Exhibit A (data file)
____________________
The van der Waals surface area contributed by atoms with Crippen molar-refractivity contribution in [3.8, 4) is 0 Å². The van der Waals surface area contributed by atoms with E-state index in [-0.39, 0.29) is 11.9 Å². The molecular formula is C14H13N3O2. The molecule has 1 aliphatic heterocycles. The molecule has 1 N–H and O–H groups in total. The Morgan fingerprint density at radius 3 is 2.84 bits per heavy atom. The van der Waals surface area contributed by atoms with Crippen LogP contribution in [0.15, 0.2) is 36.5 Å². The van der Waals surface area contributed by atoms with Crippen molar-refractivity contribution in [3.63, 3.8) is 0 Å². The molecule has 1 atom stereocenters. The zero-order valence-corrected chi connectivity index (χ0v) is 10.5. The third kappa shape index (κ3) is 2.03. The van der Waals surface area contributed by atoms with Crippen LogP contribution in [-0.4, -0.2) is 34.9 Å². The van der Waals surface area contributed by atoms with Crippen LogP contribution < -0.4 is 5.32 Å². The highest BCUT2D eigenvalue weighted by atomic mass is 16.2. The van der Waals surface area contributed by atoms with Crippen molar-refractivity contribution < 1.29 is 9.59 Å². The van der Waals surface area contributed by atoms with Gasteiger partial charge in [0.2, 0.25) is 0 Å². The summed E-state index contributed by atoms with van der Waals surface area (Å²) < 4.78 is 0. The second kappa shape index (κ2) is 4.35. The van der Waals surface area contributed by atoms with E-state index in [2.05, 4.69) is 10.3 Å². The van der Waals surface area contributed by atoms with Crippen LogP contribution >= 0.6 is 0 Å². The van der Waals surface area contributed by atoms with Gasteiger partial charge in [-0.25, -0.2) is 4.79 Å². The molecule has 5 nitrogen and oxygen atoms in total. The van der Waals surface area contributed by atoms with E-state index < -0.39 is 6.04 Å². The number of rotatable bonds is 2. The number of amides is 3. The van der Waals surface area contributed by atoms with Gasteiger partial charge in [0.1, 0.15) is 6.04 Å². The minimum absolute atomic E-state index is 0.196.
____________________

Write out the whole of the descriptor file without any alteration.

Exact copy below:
The van der Waals surface area contributed by atoms with Crippen molar-refractivity contribution in [3.8, 4) is 0 Å². The van der Waals surface area contributed by atoms with E-state index in [-0.39, 0.29) is 11.9 Å². The molecular formula is C14H13N3O2. The molecule has 1 aliphatic heterocycles. The molecule has 1 N–H and O–H groups in total. The Morgan fingerprint density at radius 3 is 2.84 bits per heavy atom. The van der Waals surface area contributed by atoms with Crippen LogP contribution in [0.15, 0.2) is 36.5 Å². The van der Waals surface area contributed by atoms with Crippen molar-refractivity contribution in [3.63, 3.8) is 0 Å². The molecule has 1 atom stereocenters. The zero-order valence-corrected chi connectivity index (χ0v) is 10.5. The third kappa shape index (κ3) is 2.03. The van der Waals surface area contributed by atoms with Crippen LogP contribution in [-0.4, -0.2) is 34.9 Å². The van der Waals surface area contributed by atoms with Crippen LogP contribution < -0.4 is 5.32 Å². The highest BCUT2D eigenvalue weighted by atomic mass is 16.2. The van der Waals surface area contributed by atoms with Crippen molar-refractivity contribution < 1.29 is 9.59 Å². The van der Waals surface area contributed by atoms with Gasteiger partial charge in [0.2, 0.25) is 0 Å². The summed E-state index contributed by atoms with van der Waals surface area (Å²) < 4.78 is 0. The second kappa shape index (κ2) is 4.35. The van der Waals surface area contributed by atoms with E-state index in [2.05, 4.69) is 10.3 Å². The van der Waals surface area contributed by atoms with Crippen LogP contribution >= 0.6 is 0 Å². The van der Waals surface area contributed by atoms with Gasteiger partial charge in [-0.25, -0.2) is 4.79 Å². The molecule has 5 nitrogen and oxygen atoms in total. The van der Waals surface area contributed by atoms with E-state index < -0.39 is 6.04 Å². The number of rotatable bonds is 2. The number of amides is 3. The van der Waals surface area contributed by atoms with Gasteiger partial charge in [0.1, 0.15) is 6.04 Å². The minimum absolute atomic E-state index is 0.196.